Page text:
Electrons are emitted from which shell during photoelectric effect?explain.
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The photoelectric effect occurs in two stages. First, the photon takes out a bound electron in one atom. In the case of gamma photons, it is usually an electron belonging to the innermost layers L or K. Then the atom that has lost one of its inner electrons is left in an excited state. An electron from an outer layer moves to occupy the vacancy left by the ejected electron. If the ejected electron belonged to the K-shell, an X-ray is emitted during the transition.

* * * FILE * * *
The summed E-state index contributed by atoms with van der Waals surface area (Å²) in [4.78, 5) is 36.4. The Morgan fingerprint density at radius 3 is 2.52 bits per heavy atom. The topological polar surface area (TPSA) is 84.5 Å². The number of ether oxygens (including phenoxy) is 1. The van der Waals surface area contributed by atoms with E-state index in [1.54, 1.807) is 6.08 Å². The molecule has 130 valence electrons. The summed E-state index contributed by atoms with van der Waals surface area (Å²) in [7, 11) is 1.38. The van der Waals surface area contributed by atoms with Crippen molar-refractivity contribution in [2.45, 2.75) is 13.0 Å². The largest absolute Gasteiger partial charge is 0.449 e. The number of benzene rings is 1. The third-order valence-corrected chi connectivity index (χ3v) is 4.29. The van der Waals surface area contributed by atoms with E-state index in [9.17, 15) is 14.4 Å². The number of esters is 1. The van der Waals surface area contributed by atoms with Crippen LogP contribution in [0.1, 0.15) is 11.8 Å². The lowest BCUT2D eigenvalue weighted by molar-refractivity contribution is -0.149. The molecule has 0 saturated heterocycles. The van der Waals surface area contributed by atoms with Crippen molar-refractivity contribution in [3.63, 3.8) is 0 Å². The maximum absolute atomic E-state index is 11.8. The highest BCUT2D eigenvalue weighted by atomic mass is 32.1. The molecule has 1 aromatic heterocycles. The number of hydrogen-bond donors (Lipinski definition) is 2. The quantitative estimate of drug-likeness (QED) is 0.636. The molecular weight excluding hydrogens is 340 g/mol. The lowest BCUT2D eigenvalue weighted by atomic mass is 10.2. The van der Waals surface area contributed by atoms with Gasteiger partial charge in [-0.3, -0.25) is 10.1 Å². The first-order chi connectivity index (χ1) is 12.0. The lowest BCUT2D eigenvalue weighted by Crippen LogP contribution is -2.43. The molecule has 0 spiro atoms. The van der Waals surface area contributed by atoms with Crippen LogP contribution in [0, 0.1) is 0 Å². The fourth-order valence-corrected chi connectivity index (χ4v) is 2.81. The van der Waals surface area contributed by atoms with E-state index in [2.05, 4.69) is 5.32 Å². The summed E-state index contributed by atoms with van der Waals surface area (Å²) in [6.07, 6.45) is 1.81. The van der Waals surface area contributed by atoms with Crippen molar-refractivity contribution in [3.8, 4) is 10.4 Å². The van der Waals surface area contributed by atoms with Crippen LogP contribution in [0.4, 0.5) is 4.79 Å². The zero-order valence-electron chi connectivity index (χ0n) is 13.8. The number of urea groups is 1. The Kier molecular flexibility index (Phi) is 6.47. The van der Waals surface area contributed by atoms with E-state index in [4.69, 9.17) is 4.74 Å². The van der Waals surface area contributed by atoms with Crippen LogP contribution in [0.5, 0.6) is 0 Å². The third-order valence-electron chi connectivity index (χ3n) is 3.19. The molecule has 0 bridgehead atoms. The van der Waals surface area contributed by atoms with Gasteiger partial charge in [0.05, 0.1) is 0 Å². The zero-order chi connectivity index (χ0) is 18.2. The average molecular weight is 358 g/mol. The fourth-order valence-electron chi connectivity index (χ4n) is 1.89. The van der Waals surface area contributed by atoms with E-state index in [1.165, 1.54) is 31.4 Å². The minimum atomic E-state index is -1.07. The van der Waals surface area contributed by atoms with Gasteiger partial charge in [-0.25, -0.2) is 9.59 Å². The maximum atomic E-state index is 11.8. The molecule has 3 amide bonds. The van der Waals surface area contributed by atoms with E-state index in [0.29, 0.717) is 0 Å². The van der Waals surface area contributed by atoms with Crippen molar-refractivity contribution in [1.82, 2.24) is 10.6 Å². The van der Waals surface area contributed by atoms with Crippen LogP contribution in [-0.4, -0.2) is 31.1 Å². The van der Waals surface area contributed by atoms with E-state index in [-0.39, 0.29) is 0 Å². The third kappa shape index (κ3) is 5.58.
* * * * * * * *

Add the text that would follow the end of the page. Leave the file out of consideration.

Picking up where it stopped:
i just wanted to add to @taramgrant0543664 's answer that it depends on the energy of photon
if the energy of the photon is greater like that of the gamma photon, as she said, the electron from the inner shells are emitted as they require greater energy to leave their atom , as they are nearer to the positively charged nucleus
if any energy of the photon remains unused after the ejection of the electron, then the energy is taken up by the atom as it's kinetic energy